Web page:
Due to restrictions designed to halt the spread of coronavirus, the National Assembly for Wales has made significant changes to the way it works. Last week, the Assembly became the first UK legislature to hold ‘virtual’ parliamentary proceedings using the video conferencing facility Zoom.
The session saw statements on Covid-19 from the first minister and other cabinet members. Party groups agreed to proportionally limit their representation using the ‘emergency Senedd’ model, with three Labour backbenchers joining the government ministers, three Conservative AMs, two Plaid Cymru AMs and one Brexit Party AM taking part. AMs not part of an Assembly group were given free rein to attend, with UKIP’s Neil Hamilton and the Welsh National Party’s Neil McEvoy bringing the total number of AMs participating to 14. While no votes took place during the meeting, Assembly standing orders have been amended so that only four members are needed for votes at plenary to be valid.
Speaking after the session, which was released in its entirety online after proceedings were concluded, Llywydd Elin Jones said: “the innovative way in which proceedings were conducted reflect the Assembly’s determination to continue to fulfil its duty in allowing effective scrutiny to take place”. Since the session, the Assembly says it has been contacted by parliaments across the world seeking advice on meeting remotely during the coronavirus pandemic.
The next virtual plenary session is scheduled for this Wednesday, and unlike last week will be broadcast live on Senedd.tv. More AMs will join this week’s meeting, with up to 28 (12 Labour, six Conservative, four Plaid Cymru, two Brexit Party and all four non-Assembly group AMs) being invited to contribute.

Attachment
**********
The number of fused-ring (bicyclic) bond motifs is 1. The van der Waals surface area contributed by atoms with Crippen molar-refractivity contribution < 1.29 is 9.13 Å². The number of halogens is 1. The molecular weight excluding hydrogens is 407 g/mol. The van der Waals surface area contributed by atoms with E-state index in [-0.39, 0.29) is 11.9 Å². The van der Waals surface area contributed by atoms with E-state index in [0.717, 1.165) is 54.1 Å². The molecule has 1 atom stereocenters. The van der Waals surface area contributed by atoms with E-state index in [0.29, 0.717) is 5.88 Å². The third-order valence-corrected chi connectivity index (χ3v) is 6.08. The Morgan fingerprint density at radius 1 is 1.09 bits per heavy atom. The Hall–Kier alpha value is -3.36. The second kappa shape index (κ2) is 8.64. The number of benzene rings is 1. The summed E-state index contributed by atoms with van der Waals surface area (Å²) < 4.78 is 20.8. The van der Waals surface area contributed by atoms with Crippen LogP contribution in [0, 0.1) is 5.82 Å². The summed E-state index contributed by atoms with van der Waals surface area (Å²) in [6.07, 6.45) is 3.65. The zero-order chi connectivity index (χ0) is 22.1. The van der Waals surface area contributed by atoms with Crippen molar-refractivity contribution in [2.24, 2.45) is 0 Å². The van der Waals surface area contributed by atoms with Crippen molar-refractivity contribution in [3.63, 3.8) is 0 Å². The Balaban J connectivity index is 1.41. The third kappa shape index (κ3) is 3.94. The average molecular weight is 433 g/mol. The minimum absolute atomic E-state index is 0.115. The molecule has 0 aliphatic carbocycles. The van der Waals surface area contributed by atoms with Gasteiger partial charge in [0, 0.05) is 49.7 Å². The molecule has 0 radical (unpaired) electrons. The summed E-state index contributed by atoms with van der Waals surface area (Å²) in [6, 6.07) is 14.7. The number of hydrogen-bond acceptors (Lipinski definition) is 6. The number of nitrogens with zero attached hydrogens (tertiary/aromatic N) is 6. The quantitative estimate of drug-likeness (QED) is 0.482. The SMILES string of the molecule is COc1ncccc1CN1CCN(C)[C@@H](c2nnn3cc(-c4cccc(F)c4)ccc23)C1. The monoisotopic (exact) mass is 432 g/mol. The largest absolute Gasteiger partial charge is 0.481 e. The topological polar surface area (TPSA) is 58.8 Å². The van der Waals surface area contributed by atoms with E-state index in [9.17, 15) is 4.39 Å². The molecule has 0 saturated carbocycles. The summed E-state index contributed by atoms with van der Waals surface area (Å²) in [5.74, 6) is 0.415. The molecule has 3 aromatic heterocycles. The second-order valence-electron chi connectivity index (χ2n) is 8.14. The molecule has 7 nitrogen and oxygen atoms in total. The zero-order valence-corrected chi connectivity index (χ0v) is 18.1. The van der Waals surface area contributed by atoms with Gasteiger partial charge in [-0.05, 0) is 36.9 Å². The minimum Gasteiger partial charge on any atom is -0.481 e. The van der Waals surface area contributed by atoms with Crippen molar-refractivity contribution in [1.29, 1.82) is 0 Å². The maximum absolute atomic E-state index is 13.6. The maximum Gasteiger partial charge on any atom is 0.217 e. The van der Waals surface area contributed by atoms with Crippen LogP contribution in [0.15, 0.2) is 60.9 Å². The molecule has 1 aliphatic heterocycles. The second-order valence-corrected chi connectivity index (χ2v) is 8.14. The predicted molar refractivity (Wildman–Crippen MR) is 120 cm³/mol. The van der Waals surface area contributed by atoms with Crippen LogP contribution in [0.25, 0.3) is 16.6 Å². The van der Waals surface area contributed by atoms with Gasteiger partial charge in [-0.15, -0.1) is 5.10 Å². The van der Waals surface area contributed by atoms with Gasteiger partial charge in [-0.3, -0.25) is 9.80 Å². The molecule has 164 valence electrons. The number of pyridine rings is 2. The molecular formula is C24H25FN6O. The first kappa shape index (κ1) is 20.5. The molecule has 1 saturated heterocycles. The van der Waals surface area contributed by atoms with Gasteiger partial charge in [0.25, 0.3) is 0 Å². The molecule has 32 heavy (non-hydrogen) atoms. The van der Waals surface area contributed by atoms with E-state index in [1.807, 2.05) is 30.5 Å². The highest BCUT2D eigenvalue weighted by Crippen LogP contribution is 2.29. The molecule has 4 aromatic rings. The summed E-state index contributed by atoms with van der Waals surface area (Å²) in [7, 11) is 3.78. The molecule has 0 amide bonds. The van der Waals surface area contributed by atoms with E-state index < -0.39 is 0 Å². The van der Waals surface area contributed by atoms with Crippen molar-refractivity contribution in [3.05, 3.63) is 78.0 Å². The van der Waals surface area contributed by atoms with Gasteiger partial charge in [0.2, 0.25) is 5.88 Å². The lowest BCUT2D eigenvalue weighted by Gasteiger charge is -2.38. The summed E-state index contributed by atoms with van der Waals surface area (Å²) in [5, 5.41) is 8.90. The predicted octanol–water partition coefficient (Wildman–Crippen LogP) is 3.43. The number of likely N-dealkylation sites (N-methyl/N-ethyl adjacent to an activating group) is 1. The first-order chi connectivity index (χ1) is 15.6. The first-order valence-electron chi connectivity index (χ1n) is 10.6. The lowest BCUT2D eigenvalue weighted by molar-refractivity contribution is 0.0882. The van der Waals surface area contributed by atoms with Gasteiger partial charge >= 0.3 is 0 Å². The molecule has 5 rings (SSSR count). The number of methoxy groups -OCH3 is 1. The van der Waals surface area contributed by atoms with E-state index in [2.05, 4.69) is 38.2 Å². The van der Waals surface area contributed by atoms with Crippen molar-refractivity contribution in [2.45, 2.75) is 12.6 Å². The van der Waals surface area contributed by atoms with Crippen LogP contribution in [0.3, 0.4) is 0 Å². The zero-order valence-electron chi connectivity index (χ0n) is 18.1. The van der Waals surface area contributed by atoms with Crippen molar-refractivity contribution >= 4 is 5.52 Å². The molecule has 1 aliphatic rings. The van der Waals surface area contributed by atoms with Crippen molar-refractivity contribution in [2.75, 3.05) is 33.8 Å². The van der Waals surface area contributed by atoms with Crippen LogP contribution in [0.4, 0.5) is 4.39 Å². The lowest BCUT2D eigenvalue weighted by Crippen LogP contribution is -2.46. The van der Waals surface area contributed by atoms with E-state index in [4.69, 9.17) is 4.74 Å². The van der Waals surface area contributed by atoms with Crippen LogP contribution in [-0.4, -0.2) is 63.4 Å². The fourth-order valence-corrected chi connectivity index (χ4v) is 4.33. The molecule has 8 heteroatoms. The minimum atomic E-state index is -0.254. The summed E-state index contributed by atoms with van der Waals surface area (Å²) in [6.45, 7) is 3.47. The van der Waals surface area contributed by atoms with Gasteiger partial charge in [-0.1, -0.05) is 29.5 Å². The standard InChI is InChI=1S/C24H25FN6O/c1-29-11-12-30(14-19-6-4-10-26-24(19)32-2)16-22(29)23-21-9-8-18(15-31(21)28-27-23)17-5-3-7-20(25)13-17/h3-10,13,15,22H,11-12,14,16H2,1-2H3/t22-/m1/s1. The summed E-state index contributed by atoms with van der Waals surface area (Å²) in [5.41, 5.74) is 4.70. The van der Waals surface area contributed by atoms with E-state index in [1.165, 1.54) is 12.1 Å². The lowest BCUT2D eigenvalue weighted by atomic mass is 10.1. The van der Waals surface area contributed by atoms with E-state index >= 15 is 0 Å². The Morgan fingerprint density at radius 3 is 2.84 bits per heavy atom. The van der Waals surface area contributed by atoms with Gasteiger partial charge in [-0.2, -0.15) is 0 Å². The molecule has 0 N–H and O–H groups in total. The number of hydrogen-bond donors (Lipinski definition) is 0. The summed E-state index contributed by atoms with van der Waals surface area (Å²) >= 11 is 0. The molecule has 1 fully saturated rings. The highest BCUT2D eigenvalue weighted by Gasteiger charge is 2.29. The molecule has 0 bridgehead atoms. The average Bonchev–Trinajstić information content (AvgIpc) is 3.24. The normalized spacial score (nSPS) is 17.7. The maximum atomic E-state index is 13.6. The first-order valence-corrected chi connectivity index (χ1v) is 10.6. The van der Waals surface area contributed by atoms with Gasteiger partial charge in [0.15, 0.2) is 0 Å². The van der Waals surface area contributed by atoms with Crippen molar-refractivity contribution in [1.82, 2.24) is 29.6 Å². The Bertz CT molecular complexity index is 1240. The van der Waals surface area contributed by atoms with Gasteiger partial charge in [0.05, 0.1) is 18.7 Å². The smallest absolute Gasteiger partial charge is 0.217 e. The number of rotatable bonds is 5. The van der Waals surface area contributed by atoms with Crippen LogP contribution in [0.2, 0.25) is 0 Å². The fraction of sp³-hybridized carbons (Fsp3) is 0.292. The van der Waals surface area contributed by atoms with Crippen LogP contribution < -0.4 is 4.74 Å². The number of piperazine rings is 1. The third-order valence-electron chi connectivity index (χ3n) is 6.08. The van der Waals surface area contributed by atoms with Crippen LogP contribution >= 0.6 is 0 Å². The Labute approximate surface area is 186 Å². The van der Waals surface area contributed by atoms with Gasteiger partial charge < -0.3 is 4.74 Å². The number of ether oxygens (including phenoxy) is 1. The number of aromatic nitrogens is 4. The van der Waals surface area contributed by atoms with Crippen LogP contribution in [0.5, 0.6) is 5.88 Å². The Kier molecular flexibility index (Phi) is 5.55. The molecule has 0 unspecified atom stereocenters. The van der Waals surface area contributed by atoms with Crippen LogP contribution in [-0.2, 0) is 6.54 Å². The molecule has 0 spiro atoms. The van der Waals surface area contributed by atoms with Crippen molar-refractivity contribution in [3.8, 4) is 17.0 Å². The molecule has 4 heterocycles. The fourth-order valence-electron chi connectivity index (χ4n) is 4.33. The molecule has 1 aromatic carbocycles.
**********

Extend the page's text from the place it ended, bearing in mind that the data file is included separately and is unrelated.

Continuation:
The agenda consists of statements from the first minister and the environment minister on the Welsh Government’s response to the coronavirus outbreak. The meeting will also break new ground by making provision for the UK’s first virtual plenary vote, as AMs vote on the Stage 1 proposals for the Local Government and Elections (Wales) Bill, which among other things will lower the voting age in local elections to 16, bringing it in line with Assembly elections following the passing of the Senedd and Elections (Wales) Act 2020. Voting on the Bill will be done using weighted voting by roll call, where a representative of each party group will cast votes on behalf of all members of the group. The Bill’s proposals, similar to the Senedd and Elections Act, have popular support across the Assembly and are therefore expected to pass quite comfortably.
While last week’s session may have been carried out with little incident, the mix of a live broadcast, increased number of AMs and the UK’s first virtual plenary legislative vote, coupled with the fact that certain regions of Wales have notoriously poor internet coverage, this week’s session could be a somewhat more unpredictable affair.
Virtual meetings are set to continue for the foreseeable future. This week, the Assembly Commission extended the closure of the Senedd and Pierhead buildings along with face to face events until at least May 31, with the possibility of extending this further.
The Assembly is set to go into recess tomorrow until Tuesday, April 21.